Last night saw a shocking 30-minute period during the NFL Draft. Oklahoma’s CeeDee Lamb, who many regarded as the top receiver in this class, slipped all the way to pick 17. The end was in sight. Howie Roseman surely had enough ammunition to trade up to acquire his services, but instead he stood pat and watched him fall into the hands of Jerry Jones and the Dallas Cowboys. This resulted in the drafting of Jalen Reagor…but was it the right decision?
You wanted speed…
If there’s one word that defines this offseason, it’s speed. The Eagles were left longing for a sense of speed after a season where they were deprived of it. Jalen Reagor is fast. Like, really fast. A disappointing combine left some question marks over his pace, but his virtual pro-day eradicated them.
Reagor ran a 4.22 during that workout and even if the number can’t be 100% trusted, it’s a good indicator that there’s plenty of juice in the tank.
This is also verified by the fact that four of Reagor’s five touchdowns came on 20 plus yards receptions. The receiver caught eight of those targets for 294 yards as well. Is that not the kind of receiver that fans wanted for the Eagles? Someone who can separate early and haul in those deep bombs?
Carson Wentz finished ninth in the NFL in deep passing accuracy (51.92 completion percentage) despite not having a legitimate vertical threat majority of the 2019 season. Add 2+2 together and it’s very difficult to come away with anything other than the number 4.
Talking of which, Reagor was my fourth-ranked receiver when it came to Eagles-related traits, out of 20. He beat out Mims and Jefferson as a well-rounded prospect who thrived in just about every facet that TCU asked him to. This brings us to my next point.
The Eagles need to replace DeSean Jackson eventually, that’s not up for debate. Jackson may have had 2019 ripped away from him, but in a year where Darren Sproles is no longer an active player and Corey Clement’s punt-return woes have been banished, the Eagles need an explosive returner.
TCU used Reagor on punt returns and even on sweeps and swings. He had 35 carries for 324 yards and two touchdowns during his time with TCU, along with 23 punt returns and 13 kick returns.
In fact, he was one of two players in the FBS with two punt returns for touchdowns, ranking second in the nation with a 20.8 punt return average, breaking the previous TCU season record of 20.4 in 1969.
“I’m good anywhere you want to put me simply because I may not be the tallest, but I’m very strong on the outside.” Reagor told reporters after he was drafted. “I play like I’m 6-4 but I’m 5-11. Like I said, I just feel like when you look at me, I’m not an inside or an outside receiver; I’m a receiver. So I mean, I can do whatever they need me to do.”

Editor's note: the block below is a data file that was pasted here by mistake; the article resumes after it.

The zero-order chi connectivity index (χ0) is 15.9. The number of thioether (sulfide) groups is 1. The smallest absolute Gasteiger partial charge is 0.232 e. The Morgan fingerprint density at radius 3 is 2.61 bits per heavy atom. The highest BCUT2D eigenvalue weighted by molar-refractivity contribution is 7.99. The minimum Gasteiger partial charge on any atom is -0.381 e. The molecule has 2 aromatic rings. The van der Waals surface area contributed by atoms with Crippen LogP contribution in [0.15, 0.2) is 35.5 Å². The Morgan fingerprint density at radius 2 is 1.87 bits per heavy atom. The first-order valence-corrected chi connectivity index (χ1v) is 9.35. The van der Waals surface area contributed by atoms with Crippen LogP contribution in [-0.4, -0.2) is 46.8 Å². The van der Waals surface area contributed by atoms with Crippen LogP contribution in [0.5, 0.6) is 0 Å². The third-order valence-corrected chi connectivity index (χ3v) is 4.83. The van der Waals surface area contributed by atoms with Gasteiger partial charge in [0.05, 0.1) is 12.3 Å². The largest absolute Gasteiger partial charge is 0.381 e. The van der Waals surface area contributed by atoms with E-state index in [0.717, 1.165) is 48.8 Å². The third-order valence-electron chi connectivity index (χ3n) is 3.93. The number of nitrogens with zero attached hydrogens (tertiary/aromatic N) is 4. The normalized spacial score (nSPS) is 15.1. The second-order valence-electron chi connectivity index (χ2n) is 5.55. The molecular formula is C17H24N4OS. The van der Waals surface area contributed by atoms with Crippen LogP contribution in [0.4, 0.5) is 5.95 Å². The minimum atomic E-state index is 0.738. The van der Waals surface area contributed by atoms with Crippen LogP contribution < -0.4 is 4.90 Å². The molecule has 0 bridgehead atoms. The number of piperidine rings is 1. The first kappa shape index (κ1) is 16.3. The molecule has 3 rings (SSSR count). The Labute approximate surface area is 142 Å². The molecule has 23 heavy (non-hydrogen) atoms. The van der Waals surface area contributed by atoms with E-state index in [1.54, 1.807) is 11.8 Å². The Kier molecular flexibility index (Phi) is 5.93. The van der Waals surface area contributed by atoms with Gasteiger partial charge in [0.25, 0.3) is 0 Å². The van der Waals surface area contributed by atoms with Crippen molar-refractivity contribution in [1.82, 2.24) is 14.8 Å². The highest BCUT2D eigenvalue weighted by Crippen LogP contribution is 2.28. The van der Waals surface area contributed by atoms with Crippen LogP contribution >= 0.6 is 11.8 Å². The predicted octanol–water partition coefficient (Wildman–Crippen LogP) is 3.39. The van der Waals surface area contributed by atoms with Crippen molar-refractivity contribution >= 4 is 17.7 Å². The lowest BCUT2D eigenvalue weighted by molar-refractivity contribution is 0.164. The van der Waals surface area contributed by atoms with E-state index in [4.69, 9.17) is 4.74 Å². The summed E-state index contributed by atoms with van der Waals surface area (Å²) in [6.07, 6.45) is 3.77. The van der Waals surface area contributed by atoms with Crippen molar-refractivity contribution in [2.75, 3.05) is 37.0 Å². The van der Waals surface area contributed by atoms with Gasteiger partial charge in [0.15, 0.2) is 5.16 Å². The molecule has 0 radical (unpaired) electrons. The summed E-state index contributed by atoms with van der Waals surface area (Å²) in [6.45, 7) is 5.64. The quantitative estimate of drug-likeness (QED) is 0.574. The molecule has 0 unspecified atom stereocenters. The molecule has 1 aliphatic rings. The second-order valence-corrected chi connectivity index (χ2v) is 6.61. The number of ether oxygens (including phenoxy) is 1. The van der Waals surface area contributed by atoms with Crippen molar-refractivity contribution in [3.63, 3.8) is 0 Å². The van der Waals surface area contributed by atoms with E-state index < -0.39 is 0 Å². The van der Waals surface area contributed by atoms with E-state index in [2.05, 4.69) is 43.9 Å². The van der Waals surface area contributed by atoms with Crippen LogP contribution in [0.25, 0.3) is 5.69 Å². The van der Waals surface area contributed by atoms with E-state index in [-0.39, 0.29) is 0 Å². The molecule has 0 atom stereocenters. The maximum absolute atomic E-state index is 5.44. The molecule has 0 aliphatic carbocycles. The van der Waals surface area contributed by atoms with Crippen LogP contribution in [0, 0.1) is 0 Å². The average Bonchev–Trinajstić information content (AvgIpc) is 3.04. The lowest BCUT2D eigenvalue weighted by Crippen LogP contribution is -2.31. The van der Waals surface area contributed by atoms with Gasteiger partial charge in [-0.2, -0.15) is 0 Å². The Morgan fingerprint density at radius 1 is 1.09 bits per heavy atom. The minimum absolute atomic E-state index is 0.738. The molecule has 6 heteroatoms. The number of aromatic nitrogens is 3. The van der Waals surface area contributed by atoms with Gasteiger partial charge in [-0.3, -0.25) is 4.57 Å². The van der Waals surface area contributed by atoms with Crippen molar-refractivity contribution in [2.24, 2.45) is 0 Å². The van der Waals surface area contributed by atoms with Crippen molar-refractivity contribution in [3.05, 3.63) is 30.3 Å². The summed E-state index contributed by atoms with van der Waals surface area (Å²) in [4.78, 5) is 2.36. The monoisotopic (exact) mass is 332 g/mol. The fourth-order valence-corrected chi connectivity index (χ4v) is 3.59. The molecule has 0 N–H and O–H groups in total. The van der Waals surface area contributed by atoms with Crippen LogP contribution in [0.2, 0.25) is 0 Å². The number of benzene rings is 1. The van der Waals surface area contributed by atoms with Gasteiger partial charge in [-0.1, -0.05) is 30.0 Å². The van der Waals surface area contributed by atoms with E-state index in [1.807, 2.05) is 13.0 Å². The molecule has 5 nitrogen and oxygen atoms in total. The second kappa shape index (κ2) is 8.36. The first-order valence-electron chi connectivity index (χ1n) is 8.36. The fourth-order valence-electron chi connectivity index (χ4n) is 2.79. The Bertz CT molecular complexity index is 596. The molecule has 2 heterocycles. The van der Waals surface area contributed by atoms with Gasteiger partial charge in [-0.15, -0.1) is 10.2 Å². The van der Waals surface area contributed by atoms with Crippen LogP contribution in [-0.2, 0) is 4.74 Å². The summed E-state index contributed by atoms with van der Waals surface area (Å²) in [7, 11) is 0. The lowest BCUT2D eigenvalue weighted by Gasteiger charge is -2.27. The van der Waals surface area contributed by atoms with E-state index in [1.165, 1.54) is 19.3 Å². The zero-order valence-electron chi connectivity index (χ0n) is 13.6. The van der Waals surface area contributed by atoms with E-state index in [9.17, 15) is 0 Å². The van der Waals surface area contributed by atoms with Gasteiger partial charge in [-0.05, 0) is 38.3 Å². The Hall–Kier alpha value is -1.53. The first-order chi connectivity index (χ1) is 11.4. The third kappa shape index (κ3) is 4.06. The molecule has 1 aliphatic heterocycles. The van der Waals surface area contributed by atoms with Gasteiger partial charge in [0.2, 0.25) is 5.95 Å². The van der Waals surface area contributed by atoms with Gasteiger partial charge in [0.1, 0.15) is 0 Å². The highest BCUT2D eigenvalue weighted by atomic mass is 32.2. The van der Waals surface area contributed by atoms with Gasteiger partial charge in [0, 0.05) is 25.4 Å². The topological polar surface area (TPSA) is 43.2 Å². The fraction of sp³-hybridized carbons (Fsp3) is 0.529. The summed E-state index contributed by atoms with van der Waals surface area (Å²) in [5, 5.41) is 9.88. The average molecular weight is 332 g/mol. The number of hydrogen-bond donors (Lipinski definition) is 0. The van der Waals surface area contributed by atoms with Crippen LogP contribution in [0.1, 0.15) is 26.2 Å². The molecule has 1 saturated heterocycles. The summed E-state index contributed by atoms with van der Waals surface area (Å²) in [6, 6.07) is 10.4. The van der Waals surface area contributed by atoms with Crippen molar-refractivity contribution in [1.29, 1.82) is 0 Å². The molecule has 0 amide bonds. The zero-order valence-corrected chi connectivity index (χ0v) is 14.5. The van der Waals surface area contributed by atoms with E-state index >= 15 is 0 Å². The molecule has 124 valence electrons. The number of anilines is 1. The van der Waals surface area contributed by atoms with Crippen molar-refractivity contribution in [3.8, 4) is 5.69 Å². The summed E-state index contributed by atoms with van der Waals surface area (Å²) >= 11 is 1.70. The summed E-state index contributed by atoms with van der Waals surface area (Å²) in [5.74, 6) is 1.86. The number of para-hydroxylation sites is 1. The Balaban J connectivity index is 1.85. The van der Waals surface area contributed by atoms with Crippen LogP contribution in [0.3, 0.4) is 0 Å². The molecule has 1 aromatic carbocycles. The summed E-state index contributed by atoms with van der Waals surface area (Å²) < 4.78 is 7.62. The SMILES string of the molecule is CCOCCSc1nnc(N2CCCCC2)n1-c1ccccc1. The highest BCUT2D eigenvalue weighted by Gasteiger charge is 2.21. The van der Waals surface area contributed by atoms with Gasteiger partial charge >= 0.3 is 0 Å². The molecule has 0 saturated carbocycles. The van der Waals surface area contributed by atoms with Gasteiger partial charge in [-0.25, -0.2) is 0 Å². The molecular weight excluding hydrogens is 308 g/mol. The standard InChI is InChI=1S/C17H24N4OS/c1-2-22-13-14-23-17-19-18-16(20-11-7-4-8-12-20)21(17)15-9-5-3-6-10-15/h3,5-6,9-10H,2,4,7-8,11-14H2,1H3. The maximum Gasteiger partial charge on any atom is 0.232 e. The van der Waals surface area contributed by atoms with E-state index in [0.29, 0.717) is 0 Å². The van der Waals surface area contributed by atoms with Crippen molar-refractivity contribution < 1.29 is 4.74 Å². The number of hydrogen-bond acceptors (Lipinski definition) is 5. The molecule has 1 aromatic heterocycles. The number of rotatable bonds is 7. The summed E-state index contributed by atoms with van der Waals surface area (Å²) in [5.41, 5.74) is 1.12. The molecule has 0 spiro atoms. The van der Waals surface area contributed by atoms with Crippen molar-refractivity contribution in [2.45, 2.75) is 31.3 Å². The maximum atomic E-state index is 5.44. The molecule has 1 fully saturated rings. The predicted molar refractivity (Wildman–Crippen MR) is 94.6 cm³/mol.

Outside of the 5’11 receiver’s ability to line-up both inside and out, his pure acceleration on punt-returns make him a valuable weapon on a special teams unit that prides itself on being among the best in the NFL.
The truth of the matter here is that while Justin Jefferson may have been the more ‘aesthetically appealing pick’ because he played against SEC competition and had better numbers from a better QB, his instant floor is playing the slot. He of course has the potential to one day move outside, but the Eagles have to be wary here.
The real depth of this class lies in slot wideouts. Devin Duvernay, Quartney Davis, and James Proche, among others, are buried in the stack of shorter, zippier wideouts who can both create and thrive in open space over the middle. Taking Justin Jefferson would have severely hampered the team’s ability to draft a second receiver without adding some significant congestion to the position.
You can even point to a name like Penn State’s K.J Hamler as an option here, who would make for a truly lethal running-mate. It’s also worth noting that DeSean Jackson can play inside too (43% of his snaps in 2018), and this pick gives the Eagles optionality to move guys around, as Pederson loves to do.
Not being scared off
At the end of the day, had it not been for CeeDee Lamb being dangled over the salivating mouth of Howie Roseman before being plucked away by a Vulture, this pick would be regarded as smart. Reagor will now forever be tied to a pick designed to negate the addition of Darius Slay.
The immediate reaction by many would have been to panic. You trade away picks for this lockdown corner who becomes the highest-paid in the league, only for your main divisional competition to draft the best receiver in the class, almost making his presence redundant. Drafting a name like Fulton at 21 made so much sense in a game of ‘anything you can do, I can do better’, but Howie was smarter than that.
He stuck to his guns and drafted the player who fits the offense best. If the Cowboys are bringing the guns, the Eagles are now bringing an arsenal.
Mandatory Credit: Jerome Miron-USA TODAY Sports